The first study to investigate the effects of IDA on HbA1C levels was by Horton, who demonstrated the mean HbA1C concentration for four patients with IDA as 4.9% compared with a mean HbA1C concentration of 5.3% among 14 healthy people.
Increasing evidence suggests a potential role of iron (Fe) in the pathogenesis of type 2 diabetes mellitus. Fe is a strong pro oxidant leading to reactive oxygen species (ROS) formation resulting in elevated oxidative stress. In animal models, Fe excess might result in pancreatic oxidative stress and decrease insulin secretary capacity. Ferritin is a marker of Fe status in healthy individuals and an acute phase reactant as well; elevated levels of ferritin have been shown in diabetic patients. This HbA1c enhancing effect of iron deficiency and fall in HbA1c levels after iron supplementation has been previously documented in several studies [17, 18].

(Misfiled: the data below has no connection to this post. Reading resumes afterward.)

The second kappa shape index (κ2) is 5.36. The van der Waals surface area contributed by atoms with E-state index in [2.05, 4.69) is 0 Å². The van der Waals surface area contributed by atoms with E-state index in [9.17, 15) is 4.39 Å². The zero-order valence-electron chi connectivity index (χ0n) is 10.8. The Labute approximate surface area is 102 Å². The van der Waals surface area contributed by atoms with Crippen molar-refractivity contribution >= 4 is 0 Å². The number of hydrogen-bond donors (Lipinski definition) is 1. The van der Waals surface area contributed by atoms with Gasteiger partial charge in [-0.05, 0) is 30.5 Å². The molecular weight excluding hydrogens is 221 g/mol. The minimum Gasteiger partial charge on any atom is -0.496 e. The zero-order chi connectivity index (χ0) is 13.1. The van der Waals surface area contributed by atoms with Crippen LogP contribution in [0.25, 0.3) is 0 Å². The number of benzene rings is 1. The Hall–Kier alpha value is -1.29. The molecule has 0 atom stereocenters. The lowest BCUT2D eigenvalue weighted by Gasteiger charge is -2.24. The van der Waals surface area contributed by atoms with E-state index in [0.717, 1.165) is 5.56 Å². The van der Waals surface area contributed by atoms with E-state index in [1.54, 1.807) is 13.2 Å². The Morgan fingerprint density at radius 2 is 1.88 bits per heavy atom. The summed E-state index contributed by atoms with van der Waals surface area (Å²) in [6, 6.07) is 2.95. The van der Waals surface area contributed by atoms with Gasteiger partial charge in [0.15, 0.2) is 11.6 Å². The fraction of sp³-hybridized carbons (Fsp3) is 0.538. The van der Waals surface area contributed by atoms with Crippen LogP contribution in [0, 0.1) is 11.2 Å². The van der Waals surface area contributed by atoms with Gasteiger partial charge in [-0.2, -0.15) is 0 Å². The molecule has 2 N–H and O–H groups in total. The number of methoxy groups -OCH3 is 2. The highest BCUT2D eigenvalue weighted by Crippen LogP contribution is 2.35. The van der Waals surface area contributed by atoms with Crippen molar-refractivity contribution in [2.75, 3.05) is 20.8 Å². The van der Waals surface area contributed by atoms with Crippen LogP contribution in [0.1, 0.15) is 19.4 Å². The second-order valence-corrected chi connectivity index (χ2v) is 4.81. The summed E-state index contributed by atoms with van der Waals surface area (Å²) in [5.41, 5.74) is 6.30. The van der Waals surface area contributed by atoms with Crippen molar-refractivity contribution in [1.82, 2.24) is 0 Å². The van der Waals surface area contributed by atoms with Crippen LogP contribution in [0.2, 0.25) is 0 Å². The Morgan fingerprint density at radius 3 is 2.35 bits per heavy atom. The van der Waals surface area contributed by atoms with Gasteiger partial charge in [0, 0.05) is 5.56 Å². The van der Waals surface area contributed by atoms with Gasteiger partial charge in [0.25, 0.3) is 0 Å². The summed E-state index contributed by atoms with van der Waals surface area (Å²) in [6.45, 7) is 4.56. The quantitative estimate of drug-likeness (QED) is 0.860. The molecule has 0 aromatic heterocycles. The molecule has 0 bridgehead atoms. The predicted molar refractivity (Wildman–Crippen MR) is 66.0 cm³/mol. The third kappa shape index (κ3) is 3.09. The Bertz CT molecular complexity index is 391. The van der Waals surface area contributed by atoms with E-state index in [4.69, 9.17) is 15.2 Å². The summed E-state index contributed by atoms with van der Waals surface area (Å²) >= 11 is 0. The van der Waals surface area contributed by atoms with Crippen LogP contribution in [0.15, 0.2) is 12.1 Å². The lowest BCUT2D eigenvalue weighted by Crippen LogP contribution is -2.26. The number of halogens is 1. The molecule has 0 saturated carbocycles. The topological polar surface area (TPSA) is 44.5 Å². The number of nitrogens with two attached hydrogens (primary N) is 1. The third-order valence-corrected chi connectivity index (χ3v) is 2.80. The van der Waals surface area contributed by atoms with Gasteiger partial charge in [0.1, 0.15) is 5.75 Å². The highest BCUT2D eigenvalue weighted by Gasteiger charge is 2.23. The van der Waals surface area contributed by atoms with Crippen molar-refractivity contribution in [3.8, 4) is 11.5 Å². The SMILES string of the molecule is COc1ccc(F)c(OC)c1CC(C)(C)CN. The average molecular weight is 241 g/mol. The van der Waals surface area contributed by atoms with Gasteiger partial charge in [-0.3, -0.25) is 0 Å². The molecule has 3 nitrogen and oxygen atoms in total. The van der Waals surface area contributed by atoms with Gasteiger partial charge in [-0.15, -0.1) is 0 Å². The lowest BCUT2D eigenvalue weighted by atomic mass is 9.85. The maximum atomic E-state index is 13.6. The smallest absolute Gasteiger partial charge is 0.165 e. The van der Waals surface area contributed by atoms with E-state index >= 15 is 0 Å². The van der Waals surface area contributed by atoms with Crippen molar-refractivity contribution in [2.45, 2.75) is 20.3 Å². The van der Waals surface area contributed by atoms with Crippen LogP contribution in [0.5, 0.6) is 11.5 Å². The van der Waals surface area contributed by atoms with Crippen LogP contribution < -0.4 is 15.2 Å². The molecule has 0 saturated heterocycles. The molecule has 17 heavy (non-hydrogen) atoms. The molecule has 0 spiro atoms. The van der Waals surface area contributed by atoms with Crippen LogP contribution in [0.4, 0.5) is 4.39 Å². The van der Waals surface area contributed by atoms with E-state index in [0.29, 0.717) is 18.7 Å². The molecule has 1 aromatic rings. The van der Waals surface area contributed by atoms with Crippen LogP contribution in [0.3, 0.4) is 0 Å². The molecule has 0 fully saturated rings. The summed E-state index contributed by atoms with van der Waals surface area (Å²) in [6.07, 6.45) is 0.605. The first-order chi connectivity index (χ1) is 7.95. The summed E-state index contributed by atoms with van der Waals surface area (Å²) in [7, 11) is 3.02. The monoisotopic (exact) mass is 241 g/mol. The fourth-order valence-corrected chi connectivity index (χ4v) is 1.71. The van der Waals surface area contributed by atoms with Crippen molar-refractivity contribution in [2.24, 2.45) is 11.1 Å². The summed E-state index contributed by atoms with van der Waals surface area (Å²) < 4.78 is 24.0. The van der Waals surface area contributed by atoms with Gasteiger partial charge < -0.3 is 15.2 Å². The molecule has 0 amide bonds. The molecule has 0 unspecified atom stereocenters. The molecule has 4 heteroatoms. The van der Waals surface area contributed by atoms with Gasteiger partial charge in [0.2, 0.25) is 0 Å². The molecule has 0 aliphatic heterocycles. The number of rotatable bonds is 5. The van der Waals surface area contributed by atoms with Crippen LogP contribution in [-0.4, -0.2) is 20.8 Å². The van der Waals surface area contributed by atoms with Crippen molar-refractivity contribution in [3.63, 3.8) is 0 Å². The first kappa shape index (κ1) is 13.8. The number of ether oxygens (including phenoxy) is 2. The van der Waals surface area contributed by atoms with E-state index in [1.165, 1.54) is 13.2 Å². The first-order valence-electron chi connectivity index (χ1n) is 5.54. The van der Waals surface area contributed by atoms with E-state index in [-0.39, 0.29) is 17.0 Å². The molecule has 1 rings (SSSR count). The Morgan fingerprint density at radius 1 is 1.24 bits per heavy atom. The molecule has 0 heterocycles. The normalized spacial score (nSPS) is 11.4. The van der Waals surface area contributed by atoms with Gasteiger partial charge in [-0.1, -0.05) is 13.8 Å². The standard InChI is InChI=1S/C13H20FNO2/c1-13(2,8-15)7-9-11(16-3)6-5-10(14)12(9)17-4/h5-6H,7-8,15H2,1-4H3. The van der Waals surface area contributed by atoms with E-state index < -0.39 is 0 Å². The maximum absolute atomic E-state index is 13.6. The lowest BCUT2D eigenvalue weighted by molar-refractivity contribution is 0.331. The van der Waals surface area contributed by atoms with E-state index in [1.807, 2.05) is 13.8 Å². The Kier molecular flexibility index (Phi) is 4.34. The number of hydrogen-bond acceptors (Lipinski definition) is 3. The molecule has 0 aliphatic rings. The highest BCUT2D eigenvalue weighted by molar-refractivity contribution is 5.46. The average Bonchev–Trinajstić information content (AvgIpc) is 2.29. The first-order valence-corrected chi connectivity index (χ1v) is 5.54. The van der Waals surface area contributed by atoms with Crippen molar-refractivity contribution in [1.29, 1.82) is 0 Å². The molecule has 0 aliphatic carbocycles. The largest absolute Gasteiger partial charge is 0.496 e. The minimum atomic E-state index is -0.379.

Our results demonstrate that there is a relation between iron therapy and HbA1C in patients with type 2 DM. Our results are in accordance with the findings of Brooks et al. and Davis et al.’s study [19, 20]. They revealed a relationship between iron deficiency anemia and HbA1C levels and attempted to ex¬plain the alteration in HbA1C levels in iron deficiency anemia on the basis of both modifications to the structure of hemoglobin and levels of HbA1C in old and new red blood cells.
Koga et al. in association study of erythrocyte indices with glycated hemoglobin in pre-menopausal women